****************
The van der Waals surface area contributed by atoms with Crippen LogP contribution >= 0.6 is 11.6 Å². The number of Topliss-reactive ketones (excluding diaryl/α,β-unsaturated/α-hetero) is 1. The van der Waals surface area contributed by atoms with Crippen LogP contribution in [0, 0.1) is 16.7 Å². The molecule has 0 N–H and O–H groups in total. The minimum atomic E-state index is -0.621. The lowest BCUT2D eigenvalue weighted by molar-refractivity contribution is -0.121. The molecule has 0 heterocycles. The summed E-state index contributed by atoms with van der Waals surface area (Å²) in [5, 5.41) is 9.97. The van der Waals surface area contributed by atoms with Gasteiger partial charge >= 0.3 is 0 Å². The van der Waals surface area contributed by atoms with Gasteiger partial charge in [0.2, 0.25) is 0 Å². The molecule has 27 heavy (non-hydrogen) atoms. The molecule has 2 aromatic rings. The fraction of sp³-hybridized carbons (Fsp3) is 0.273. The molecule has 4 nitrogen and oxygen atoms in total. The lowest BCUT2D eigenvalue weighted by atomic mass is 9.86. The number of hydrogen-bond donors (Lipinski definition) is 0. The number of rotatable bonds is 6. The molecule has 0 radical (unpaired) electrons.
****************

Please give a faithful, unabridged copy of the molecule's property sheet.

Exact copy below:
The van der Waals surface area contributed by atoms with Crippen LogP contribution >= 0.6 is 11.6 Å². The number of Topliss-reactive ketones (excluding diaryl/α,β-unsaturated/α-hetero) is 1. The van der Waals surface area contributed by atoms with Crippen LogP contribution in [0, 0.1) is 16.7 Å². The molecule has 0 N–H and O–H groups in total. The minimum atomic E-state index is -0.621. The lowest BCUT2D eigenvalue weighted by molar-refractivity contribution is -0.121. The molecule has 0 heterocycles. The summed E-state index contributed by atoms with van der Waals surface area (Å²) in [5, 5.41) is 9.97. The van der Waals surface area contributed by atoms with Gasteiger partial charge >= 0.3 is 0 Å². The van der Waals surface area contributed by atoms with Gasteiger partial charge in [0.2, 0.25) is 0 Å². The molecule has 27 heavy (non-hydrogen) atoms. The molecule has 2 aromatic rings. The fraction of sp³-hybridized carbons (Fsp3) is 0.273. The molecule has 4 nitrogen and oxygen atoms in total. The lowest BCUT2D eigenvalue weighted by atomic mass is 9.86. The number of hydrogen-bond donors (Lipinski definition) is 0. The number of rotatable bonds is 6. The molecule has 0 radical (unpaired) electrons.